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Some health care workers have been told they can’t get the COVID-19 vaccine

Local health departments say there’s confusion

Some health care workers have been told they can’t get the COVID-19 vaccine
Some health care workers have been told they can’t get the COVID-19 vaccine

SEMINOLE COUNTY, Fla. – Some health care workers not employed or affiliated by hospital systems have been told they can’t get the coronavirus vaccine.

According to Ann Scott, an at-home health care nurse who works for a private company headquartered in Alabama but treats patients in Central Florida, she was told by both the state and the Orange County health department that she was not eligible for a COVID-19 vaccine, though Gov. Ron DeSantis’ executive order clearly names health care workers as a priority.

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“They explained, ‘If you don’t work for a hospital system or if you aren’t a first responder or 65 plus, you can’t get the vaccine until Phase 1,’” Scott said. “It’s really frustrating, I’m kind of at a lost. It’s shocking to me people who are direct health care workers, working with one of the most vulnerable populations, that there’s not some kind of systems in place.”

As it’s set up right now, hospital systems are vaccinating their own employees and affiliates. On Wednesday, DeSantis said more than 367,000 vaccines have been received to vaccinate hospital staff across the state. However, there is confusion as to where and when those health care workers outside of the hospital systems can be vaccinated.

“There is still confusion, I think there is still confusion in Tallahassee,” Seminole County Emergency Director Alan Harris said.

Last week, the Seminole County Department of Health was given 8,100 vaccinations to administer to those 65 and older and non-hospital health care workers, but Harris said they got a call from the state to not incorporate health care workers. He then said the guidance changed two more times on Wednesday.

“We saw other counties post announcements they were going to do non-hospital health care workers and our understanding (was) we weren’t supposed to be doing that,” Harris said. “The direction we got this morning was yes you need to go ahead and do that - then a later conference call was contrary. It’s so confusing right now.”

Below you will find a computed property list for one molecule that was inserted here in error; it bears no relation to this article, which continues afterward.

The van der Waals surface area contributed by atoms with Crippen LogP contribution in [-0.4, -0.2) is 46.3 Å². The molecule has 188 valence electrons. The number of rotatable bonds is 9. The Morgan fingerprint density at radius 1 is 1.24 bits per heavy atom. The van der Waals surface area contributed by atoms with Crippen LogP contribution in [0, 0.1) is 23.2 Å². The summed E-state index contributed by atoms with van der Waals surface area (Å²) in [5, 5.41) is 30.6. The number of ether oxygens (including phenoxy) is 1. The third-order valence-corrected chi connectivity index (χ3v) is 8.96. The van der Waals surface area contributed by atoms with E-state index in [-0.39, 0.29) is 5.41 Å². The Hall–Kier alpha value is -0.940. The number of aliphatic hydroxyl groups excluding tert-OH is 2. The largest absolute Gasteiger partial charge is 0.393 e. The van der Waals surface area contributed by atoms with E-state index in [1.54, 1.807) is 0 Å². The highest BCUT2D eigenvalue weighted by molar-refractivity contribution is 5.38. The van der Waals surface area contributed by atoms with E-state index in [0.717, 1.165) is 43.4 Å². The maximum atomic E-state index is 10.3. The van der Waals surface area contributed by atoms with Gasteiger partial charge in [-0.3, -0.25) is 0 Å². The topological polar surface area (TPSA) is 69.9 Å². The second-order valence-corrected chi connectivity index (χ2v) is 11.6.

However, because other counties are moving forward, Seminole County announced Wednesday that it is expanding its criteria to include non-hospital health care workers in the vaccination process.

The question is: How far does the expansion go?

For Winter Park dentist Dr. Jugnu Dhamija, he has been on the phone with the state Department of Health, several local counties and even AdventHealth, also with no answers.

“We are in close proximity to the patient, as close as you can get to a person’s mouth, we are at a higher risk of getting this COVID-19,” Dhamija said. “We did get lost in the definition process somehow, we should have had a plan laid out for us as to when we can get a vaccination.”

In Seminole County, Harris said there still is no clear directive from the state on what defines a non-hospital health care worker so he encourages any health care worker to go ahead and book an appointment when they become available again.

“As of today, if any appointment becomes available, book them,” Harris said. “As tickets become available, we won’t prevent them, they have to show proof but we won’t prevent them.”

At Seminole County, proof of health care employment will be required upon check-in at the vaccine site for anyone under age 65 in order to receive the vaccine. A government-issued ID should match the proof of employment. Proof of employment can include a work identification badge or paystub from health care employer.


About the Author:

Nadeen Yanes joined News 6 as a general assignment reporter in 2016. She grew up in Leesburg and graduated from the University of Florida. Nadeen has won three Associated Press Awards for her reporting on the Pulse Nightclub shooting, the trial of the Pulse gunman's wife and the capture of an accused cop killer, Markeith Loyd.